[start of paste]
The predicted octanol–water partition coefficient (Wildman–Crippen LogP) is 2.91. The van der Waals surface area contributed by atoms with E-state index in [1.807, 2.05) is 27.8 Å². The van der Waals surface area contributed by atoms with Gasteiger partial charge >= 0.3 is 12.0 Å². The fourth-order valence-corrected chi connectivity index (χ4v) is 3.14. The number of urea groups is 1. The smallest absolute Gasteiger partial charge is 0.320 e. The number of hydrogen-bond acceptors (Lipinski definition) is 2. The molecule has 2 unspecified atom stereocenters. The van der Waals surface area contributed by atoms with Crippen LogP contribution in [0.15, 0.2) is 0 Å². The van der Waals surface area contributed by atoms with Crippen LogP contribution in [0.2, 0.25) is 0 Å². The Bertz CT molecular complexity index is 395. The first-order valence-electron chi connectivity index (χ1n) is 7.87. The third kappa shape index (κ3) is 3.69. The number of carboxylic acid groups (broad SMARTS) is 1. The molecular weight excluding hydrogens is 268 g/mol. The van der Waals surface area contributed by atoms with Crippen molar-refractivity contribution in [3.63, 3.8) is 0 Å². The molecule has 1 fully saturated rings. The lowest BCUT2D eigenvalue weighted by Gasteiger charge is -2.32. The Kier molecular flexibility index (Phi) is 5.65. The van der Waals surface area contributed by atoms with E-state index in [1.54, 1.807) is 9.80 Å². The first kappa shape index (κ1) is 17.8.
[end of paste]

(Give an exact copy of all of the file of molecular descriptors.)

The predicted octanol–water partition coefficient (Wildman–Crippen LogP) is 2.91. The van der Waals surface area contributed by atoms with E-state index in [1.807, 2.05) is 27.8 Å². The van der Waals surface area contributed by atoms with Gasteiger partial charge >= 0.3 is 12.0 Å². The fourth-order valence-corrected chi connectivity index (χ4v) is 3.14. The number of urea groups is 1. The smallest absolute Gasteiger partial charge is 0.320 e. The number of hydrogen-bond acceptors (Lipinski definition) is 2. The molecule has 2 unspecified atom stereocenters. The van der Waals surface area contributed by atoms with Crippen LogP contribution in [0.15, 0.2) is 0 Å². The van der Waals surface area contributed by atoms with Crippen LogP contribution in [0.2, 0.25) is 0 Å². The Bertz CT molecular complexity index is 395. The first-order valence-electron chi connectivity index (χ1n) is 7.87. The third kappa shape index (κ3) is 3.69. The number of carboxylic acid groups (broad SMARTS) is 1. The molecular weight excluding hydrogens is 268 g/mol. The van der Waals surface area contributed by atoms with Crippen molar-refractivity contribution in [3.63, 3.8) is 0 Å². The molecule has 1 fully saturated rings. The lowest BCUT2D eigenvalue weighted by Gasteiger charge is -2.32. The Kier molecular flexibility index (Phi) is 5.65. The van der Waals surface area contributed by atoms with E-state index in [1.54, 1.807) is 9.80 Å². The first kappa shape index (κ1) is 17.8.